Day: September 1, 2017

Civil Society and the Role in Environmental

Civil Society and the Role in Environmental

The role of civil society in protecting and managing the environment. A case study of the ‘South Durban Community Environmental Alliance’ (SDCEA). Introduction We do not inherit the earth from our ancestors, we borrow it from our children. ~Native American Proverb The environment we live in and make use of everyday has to be treated with the respect it deserves because if we continue to abuse it the way we have been, then future generations will not have much to look forward to.

People often think that their “local” environmental actions (for example: not recycling or our increased fuel consumption and carbon footprint) do not have any global repercussions, but looking at the climatic change we are currently experiencing and the effects of this change, ( for example: polar bears now have less hunting grounds as the polar ice cap coverage is continuously decreasing), we can see that whatever little we do to help our environment will eventually help our world. (Derocher,A. Webpage) (DEFRA webpage) The role of civil society, i. . : the local community has in protecting and managing the environment is a much debated topic. Some people feel that it is the duty of our government to manage the environment while others argue that every person should be responsible and try their level best to protect and help their environment. I personally am of the opinion that, since we are the most damaging species living on this planet, should each strive to implement ‘green alternatives’ in our daily lives and help teach others to do the same, every ‘little-bit’ helps.

This ‘pay-it-forward’ strategy will not only ensure a good country for our future children but will also help us to live lives of better quality. (ECA webpage) The government of any country only makes up a tiny percentage of the population. The rest of the population is called civilians or civil society. So then, why is it that the majority has such a weak voice? Is it not our duty to speak up for our own dwellings and alert the government when it is threatened? This can be done via local environmental NGO’s.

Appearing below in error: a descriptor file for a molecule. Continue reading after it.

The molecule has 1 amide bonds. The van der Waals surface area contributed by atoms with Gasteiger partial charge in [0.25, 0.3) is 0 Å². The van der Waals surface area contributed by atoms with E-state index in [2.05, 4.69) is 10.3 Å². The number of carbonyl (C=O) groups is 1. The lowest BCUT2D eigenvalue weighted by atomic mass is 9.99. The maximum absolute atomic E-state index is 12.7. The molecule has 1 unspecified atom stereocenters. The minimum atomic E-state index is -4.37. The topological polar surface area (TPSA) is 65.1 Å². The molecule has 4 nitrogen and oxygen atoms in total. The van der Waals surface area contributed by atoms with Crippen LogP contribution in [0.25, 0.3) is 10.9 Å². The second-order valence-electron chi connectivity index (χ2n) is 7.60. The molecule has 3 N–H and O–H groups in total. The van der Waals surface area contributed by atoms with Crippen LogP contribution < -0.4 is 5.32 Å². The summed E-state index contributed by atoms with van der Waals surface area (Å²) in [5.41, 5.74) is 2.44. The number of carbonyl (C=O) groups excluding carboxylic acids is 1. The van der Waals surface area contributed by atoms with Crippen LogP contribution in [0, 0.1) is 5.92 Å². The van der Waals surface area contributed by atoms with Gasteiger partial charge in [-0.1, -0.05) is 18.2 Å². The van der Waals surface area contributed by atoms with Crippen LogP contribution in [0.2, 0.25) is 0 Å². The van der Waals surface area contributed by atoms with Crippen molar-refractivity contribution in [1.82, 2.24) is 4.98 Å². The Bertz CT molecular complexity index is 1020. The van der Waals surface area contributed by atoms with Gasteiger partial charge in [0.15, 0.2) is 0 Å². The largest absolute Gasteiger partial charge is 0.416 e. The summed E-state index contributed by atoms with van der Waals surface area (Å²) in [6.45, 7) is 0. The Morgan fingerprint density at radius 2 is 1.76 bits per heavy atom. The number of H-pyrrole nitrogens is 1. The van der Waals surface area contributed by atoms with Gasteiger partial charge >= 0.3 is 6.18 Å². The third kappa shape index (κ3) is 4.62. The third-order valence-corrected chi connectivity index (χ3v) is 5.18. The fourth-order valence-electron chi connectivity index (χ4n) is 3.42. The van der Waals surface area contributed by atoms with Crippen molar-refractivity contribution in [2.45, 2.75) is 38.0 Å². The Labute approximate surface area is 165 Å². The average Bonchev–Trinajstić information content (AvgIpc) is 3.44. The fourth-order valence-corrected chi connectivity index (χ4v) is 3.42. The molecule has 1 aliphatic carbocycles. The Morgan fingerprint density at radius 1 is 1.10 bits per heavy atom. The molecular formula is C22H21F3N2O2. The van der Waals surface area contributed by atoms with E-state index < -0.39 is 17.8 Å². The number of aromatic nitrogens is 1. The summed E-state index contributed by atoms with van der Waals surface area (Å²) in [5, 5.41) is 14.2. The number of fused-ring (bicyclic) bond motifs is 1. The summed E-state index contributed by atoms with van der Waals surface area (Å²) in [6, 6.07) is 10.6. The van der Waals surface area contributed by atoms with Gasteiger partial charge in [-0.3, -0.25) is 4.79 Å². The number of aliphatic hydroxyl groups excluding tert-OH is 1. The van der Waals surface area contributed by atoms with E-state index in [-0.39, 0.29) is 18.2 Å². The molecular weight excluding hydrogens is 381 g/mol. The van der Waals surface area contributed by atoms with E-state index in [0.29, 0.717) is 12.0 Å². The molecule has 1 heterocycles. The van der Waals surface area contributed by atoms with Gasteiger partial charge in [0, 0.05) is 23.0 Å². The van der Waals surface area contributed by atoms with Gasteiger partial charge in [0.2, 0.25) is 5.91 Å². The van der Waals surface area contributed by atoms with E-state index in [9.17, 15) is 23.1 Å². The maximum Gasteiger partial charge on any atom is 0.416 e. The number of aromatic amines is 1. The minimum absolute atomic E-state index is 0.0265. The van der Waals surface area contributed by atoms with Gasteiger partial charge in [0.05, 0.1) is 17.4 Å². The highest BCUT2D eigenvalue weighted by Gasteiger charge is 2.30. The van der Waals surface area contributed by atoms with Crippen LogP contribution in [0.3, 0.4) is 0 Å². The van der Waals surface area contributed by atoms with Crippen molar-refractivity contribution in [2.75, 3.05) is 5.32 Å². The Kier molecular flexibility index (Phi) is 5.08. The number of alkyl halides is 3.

These NGO’s give civil society a voice and allows the people to defend and protect their environment and effectively manage it while educating the rest of the community about how to live in harmony with our environment. They strive to bring about environmental awareness and make the people conscious of the environment. Environmental NGO’s act as the liaison between the local community and the government, or between large polluting industries and the local community. ECA webpage) (Chitra, 2003) (DEFRA webpage) NGO’s are an effective route to take if any civilian wishes to complain about environmental misuse, etc because large industries and even the government will pay hardly any attention to a single person, but will definitely listen to a large group of similarly minded people all bannered under one group. Public participation is crucial in looking after our environment. Every single community member should be willing to learn about their environment and how to protect and manage it. Chitra, 2003) (ECA webpage) NGO’s are also useful in educating the younger community members about pollution and its effects and also how they can become eco-friendly and be socially responsible young people. Discussion For this assignment, an environmental NGO called ‘South Durban Community Environmental Alliance’ (SDCEA) was used as a case study to show how the civil society can manage and protect their environment.

The South Durban Community Environmental Alliance (SDCEA) was chosen as the case study because they are a great source of empowerment for the South Durban community and a great role model organisation for other communities that are facing similar problems. Their motto is: “The right to Know, the duty to Inquire, the obligation to Act. ” They give the people a voice and the strength to ‘stand up’ against major industries in their area. ( SDCEA webpages, ref. No 5b ) The SDCEA aim at educating the community about the pollution problems they face and how to take action against it.